Superfund Research Program
Project Summary (2017-2022)
Interdisciplinary research remains an important feature of the NIH Roadmap. An integrated investigation of chemicals at the University of Louisville Superfund Research Program (UL SRP) Center is addressing the effects of exposure on health outcomes related to cardiometabolic disease. The central hypothesis of the UL SRP Center is that exposure to the environmental chemicals, volatile organic compounds (VOCs) causes/exacerbates insulin resistance, leading to cardio-metabolic disease.
The Training Core trains pre- and post-doctoral fellows not only in laboratory-based research, but also in effective communication of the research findings to others in the projects, as well as to the communities described in the Community Engagement Core. The Training Core develops graduate courses for trainees to be shared with the University of Louisville Schools of Engineering, Dentistry, Medicine and Nursing and the College of Arts & Sciences, providing the latest information about the chemistry and human health effects of volatile organic compounds. The Training Core also contributes to the professional and undergraduate training programs by providing trainees as seminar speakers or lecturers to the university's undergraduate biology and chemistry honors students, to nursing, dentistry, and medical students, and to teachers and high school students in the Jefferson County School System to communicate the role of chemical exposure in human disease.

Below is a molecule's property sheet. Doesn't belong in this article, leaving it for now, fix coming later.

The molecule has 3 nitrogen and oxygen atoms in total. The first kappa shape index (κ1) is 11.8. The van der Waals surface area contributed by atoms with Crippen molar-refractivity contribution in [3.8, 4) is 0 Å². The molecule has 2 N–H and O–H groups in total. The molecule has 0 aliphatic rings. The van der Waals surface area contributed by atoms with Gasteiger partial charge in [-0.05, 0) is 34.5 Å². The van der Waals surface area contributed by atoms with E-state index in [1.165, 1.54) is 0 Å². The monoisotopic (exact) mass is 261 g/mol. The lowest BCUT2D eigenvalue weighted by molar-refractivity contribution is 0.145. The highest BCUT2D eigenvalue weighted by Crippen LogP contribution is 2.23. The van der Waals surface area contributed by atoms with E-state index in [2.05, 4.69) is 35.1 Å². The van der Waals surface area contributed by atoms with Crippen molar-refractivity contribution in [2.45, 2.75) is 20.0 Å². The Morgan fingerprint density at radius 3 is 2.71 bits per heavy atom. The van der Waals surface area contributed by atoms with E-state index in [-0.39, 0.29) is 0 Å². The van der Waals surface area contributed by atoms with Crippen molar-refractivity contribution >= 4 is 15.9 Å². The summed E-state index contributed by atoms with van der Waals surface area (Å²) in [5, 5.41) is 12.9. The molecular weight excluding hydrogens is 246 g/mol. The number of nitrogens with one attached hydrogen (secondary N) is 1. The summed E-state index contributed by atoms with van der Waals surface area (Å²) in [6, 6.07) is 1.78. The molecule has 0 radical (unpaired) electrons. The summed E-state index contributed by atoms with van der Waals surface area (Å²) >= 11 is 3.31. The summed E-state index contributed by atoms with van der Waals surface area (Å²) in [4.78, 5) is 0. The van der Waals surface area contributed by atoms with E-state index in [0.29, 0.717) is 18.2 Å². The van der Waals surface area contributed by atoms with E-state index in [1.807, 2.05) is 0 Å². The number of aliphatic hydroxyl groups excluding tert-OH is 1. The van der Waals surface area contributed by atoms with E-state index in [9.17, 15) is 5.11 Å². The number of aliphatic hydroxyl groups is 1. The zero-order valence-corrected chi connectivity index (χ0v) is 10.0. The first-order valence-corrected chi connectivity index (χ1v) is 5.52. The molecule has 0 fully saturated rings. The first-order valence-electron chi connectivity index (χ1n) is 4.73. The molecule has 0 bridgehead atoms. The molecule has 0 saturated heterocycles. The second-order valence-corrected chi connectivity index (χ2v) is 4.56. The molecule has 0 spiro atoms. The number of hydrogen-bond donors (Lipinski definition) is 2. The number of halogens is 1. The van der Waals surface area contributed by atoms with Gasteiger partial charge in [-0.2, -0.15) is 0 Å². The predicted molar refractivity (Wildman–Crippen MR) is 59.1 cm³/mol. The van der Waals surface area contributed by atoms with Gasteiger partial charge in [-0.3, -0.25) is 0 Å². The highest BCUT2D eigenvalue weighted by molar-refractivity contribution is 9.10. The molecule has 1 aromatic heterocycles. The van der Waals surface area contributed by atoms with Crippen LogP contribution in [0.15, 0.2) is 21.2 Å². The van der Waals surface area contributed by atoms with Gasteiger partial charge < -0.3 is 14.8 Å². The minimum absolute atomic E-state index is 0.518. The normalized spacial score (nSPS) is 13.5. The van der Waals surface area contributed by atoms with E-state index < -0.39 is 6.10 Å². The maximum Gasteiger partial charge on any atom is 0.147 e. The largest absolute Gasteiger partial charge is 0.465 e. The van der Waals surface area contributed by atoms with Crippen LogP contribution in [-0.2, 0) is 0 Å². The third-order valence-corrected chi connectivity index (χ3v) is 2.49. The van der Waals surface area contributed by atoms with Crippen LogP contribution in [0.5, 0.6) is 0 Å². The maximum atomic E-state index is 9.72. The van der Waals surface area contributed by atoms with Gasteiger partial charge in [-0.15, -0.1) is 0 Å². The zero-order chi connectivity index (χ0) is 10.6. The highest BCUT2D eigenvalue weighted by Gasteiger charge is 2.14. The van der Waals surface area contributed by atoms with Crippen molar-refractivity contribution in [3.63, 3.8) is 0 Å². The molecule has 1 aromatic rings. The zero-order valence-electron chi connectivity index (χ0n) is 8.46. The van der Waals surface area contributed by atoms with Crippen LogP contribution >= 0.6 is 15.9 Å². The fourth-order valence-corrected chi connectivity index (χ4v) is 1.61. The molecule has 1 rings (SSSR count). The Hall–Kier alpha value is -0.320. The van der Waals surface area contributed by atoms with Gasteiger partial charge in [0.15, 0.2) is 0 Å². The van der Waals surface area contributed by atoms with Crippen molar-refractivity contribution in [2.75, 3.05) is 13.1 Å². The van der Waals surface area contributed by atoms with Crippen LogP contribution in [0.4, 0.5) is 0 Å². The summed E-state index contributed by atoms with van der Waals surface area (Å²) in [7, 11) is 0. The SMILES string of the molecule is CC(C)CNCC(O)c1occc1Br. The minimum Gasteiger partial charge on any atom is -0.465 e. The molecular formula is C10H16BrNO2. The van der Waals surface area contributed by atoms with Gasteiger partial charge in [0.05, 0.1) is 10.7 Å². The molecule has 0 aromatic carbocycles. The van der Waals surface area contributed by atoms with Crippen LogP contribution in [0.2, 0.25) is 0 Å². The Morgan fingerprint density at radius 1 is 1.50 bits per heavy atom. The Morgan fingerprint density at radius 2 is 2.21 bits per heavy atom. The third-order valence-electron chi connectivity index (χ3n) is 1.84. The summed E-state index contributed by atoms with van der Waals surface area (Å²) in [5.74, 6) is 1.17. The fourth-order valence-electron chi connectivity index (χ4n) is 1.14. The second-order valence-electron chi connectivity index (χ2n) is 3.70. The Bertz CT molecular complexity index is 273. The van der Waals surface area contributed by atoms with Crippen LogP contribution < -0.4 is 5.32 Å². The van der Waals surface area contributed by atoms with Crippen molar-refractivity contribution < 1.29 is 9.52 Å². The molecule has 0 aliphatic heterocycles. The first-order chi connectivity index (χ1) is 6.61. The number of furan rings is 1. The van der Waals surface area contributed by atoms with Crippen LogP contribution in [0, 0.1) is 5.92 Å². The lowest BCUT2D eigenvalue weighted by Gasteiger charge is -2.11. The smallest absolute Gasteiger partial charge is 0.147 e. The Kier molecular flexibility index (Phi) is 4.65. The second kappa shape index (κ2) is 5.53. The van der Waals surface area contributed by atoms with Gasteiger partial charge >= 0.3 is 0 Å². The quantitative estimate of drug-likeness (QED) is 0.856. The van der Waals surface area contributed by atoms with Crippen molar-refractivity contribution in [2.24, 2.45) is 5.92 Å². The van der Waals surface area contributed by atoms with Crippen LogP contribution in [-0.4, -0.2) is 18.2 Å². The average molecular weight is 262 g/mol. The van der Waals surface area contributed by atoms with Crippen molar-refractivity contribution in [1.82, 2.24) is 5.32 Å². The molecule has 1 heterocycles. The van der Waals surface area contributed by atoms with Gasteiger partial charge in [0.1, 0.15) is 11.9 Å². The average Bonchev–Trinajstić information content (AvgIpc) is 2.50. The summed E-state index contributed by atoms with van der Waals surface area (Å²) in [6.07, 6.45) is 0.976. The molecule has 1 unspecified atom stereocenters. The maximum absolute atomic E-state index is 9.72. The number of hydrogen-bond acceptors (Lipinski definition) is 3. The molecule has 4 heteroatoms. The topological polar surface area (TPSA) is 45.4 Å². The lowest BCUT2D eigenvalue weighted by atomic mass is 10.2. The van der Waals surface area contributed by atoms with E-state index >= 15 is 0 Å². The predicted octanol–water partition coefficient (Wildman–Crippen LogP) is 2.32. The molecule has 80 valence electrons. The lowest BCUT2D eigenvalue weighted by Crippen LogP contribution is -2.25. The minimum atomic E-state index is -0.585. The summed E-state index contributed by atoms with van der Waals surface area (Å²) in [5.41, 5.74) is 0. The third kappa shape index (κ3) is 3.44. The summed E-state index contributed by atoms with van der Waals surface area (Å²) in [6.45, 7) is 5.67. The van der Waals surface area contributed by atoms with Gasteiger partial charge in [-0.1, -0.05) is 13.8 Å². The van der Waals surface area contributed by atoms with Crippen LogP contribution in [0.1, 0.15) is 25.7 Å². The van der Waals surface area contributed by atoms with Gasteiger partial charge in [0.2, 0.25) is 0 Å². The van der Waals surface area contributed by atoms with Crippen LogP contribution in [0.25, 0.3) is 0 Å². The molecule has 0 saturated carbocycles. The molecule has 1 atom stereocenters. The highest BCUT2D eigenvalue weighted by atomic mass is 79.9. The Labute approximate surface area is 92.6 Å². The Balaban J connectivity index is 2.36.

Finally, trainees participate in meetings with the West Louisville Task Force and the Metro Louisville Public Health and Wellness Department with the Community Engagement and Research Translation Cores to engage in discussion and answer questions about the research projects and participate in regulatory science by contributing to policy making. Each trainee is assigned a specific project to experience how to translate research findings into concepts that can be transmitted effectively to the community, various local/state agencies, and university audiences alike.